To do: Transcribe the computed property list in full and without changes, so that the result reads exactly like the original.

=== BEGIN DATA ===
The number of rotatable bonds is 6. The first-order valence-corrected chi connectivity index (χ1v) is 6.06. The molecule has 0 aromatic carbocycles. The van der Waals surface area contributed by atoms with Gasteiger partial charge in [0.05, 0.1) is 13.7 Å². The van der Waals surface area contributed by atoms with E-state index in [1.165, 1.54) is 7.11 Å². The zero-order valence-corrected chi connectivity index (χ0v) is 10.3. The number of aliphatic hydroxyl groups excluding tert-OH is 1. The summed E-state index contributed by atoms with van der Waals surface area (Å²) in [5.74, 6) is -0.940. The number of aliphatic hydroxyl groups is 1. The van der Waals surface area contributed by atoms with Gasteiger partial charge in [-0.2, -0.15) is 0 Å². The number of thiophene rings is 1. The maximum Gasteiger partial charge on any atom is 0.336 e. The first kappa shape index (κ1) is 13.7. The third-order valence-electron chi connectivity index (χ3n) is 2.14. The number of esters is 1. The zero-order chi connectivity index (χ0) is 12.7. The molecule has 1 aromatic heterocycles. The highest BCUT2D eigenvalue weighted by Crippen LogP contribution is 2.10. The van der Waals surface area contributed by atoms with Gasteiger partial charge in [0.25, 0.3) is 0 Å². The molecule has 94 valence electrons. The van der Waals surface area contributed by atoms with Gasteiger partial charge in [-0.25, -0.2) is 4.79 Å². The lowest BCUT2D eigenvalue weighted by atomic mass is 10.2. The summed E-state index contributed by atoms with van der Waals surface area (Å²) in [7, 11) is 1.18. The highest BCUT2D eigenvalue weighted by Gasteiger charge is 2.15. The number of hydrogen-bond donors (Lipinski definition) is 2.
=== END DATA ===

The number of rotatable bonds is 6. The first-order valence-corrected chi connectivity index (χ1v) is 6.06. The molecule has 0 aromatic carbocycles. The van der Waals surface area contributed by atoms with Gasteiger partial charge in [0.05, 0.1) is 13.7 Å². The van der Waals surface area contributed by atoms with E-state index in [1.165, 1.54) is 7.11 Å². The zero-order valence-corrected chi connectivity index (χ0v) is 10.3. The number of aliphatic hydroxyl groups excluding tert-OH is 1. The summed E-state index contributed by atoms with van der Waals surface area (Å²) in [5.74, 6) is -0.940. The number of aliphatic hydroxyl groups is 1. The van der Waals surface area contributed by atoms with Gasteiger partial charge in [-0.2, -0.15) is 0 Å². The number of thiophene rings is 1. The maximum Gasteiger partial charge on any atom is 0.336 e. The first kappa shape index (κ1) is 13.7. The third-order valence-electron chi connectivity index (χ3n) is 2.14. The number of esters is 1. The zero-order chi connectivity index (χ0) is 12.7. The molecule has 1 aromatic heterocycles. The highest BCUT2D eigenvalue weighted by Crippen LogP contribution is 2.10. The van der Waals surface area contributed by atoms with Gasteiger partial charge in [0.25, 0.3) is 0 Å². The molecule has 94 valence electrons. The van der Waals surface area contributed by atoms with Gasteiger partial charge in [-0.25, -0.2) is 4.79 Å². The lowest BCUT2D eigenvalue weighted by atomic mass is 10.2. The summed E-state index contributed by atoms with van der Waals surface area (Å²) in [7, 11) is 1.18. The highest BCUT2D eigenvalue weighted by Gasteiger charge is 2.15. The number of hydrogen-bond donors (Lipinski definition) is 2.